Apple’s long-awaited Universal Control feature is finally here, and after spending some time with it, I have to say: It’s exactly what Apple promised. Now available as part of the macOS Monterey 12.3 and iPadOS 15.4 developer betas, the feature creates the bridge between Macs and iPads that many have been waiting for Apple to build.
Universal Control, announced at WWDC last year, lets you use a single mouse and keyboard on both an iPad and Mac and drop and drop content between the two. This way, you can send photos or video clips from your tablet to your laptop and vice versa without using AirDrop, uploading to the cloud, or some other workaround.
So, how does it work? I’ll start by saying that Apple wasn’t mincing words when it claimed there was “no setup required.” You just need to do the basics: login to both devices using the same Apple ID and ensure they are both up to date. For now, you can only use the feature if you’re enrolled in Apple’s developer program, but it’ll eventually be a default feature on iPad and Mac.
Using Universal Control after I had downloaded iPadOS 15.4 on an iPad mini and macOS Monterey 12.3 on the latest 13-inch MacBook Pro was effortless. I simply placed the two devices next to each other and dragged my laptop cursor to the edge of the screen. When I nudged it a bit further, instead of slamming into an invisible wall, the cursor magically jumped to the iPad mini and transformed from a desktop pointer into iPadOS’s small circle. From there, I pulled up the Notes app on the iPad and started typing with the MacBook Pro keyboard. It was, plainly, incredible.
Curious to see what happens going the opposite direction, I plugged in a SteelSeries gaming mouse into the iPad mini’s USB-C port and pushed the circular icon across the invisible bridge. This time, the icon vanished from the tablet and reappeared as an arrow on the Mac. I happily discovered that the iPad could still be controlled by touch while the mouse — which, I should say, was plugged into the tablet — moved the MacBook cursor. To retake control of the MacBook, I simply swiped on the trackpad and its rightful cursor returned (while the iPad cursor reappeared on the tablet).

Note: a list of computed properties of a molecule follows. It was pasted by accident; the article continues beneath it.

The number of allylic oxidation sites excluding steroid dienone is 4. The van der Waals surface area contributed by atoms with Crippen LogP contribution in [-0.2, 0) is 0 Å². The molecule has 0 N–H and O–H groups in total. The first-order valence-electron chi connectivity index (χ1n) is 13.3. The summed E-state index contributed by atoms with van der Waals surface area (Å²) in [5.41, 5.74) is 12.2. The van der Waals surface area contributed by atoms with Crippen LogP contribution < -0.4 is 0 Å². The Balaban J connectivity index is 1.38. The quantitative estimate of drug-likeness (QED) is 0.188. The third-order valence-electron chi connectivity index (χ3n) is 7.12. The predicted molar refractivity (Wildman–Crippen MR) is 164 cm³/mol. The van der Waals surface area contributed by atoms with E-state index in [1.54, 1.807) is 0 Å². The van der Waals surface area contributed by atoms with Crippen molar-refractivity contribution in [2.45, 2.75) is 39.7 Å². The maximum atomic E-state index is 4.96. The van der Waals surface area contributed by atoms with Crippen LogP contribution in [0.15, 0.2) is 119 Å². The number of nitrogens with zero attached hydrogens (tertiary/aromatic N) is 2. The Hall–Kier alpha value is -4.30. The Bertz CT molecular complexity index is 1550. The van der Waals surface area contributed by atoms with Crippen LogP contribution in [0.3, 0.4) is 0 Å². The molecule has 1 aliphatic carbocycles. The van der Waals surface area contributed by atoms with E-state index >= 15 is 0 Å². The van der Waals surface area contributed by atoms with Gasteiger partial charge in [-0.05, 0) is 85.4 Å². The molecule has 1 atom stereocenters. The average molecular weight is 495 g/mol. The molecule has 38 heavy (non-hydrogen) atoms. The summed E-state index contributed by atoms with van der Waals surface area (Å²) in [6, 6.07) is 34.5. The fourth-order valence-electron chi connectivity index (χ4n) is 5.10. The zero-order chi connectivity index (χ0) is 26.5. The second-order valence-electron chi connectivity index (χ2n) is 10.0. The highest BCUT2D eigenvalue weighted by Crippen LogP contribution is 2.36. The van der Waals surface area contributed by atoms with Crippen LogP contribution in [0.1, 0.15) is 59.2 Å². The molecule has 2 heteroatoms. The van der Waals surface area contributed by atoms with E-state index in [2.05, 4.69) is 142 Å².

Dragging and dropping files was no different. I uploaded a couple of photos of this setup to the MacBook Pro’s desktop and moved them over to the Files app on the iPad mini with a simple click and swipe of the trackpad. The file appeared instantly. For full transparency, I’m not an Apple user — in fact, the last thing I owned that was designed in Cupertino was an iPod Touch — and yet, it’s features like Universal Control that anyone jumping between operating systems should envy. I sure as hell do.
That’s not to say the feature worked flawlessly. While it doesn’t require any setup, Universal Control didn’t kick in immediately after I updated my devices. Also, there was an instance where it didn’t want to drag a file from the MacBook to the iPad when using a mouse plugged into the tablet. The hiccup briefly and quickly resolved itself, but I can’t quite pinpoint what might have caused it. I also wonder what Apple suggests users do when they don’t want their cursor jumping between devices, especially since I discovered that the feature worked with the devices on opposite sides of the room. Sure, you can turn it on and off, but that’s an inelegant solution that undermines what makes Universal Control so compelling: its ease of use. This feature just launched in beta so let’s hope these things get ironed out in the next few months.
If you’re using a laptop or tablet — any “portable” device — then you will need to reconnect each time once the devices are in range. If you want to use Universal Control permanently on a desktop Mac, you can go into Display > System Preferences to set the feature up to work continuously. On the iPad Mini, you’ll find the feature in a new Cursor and Keyboard (Beta) option in General > AirPlay & Handoff.
Apple has previously said the feature would be available last fall but later changed the expected launch date to “available this spring,” which is when we expect the formal public launch of iPadOS 15.4 and macOS Monterey 12.3.
Editor’s Note: Release dates within this article are based in the U.S., but will be updated with local Australian dates as soon as we know more.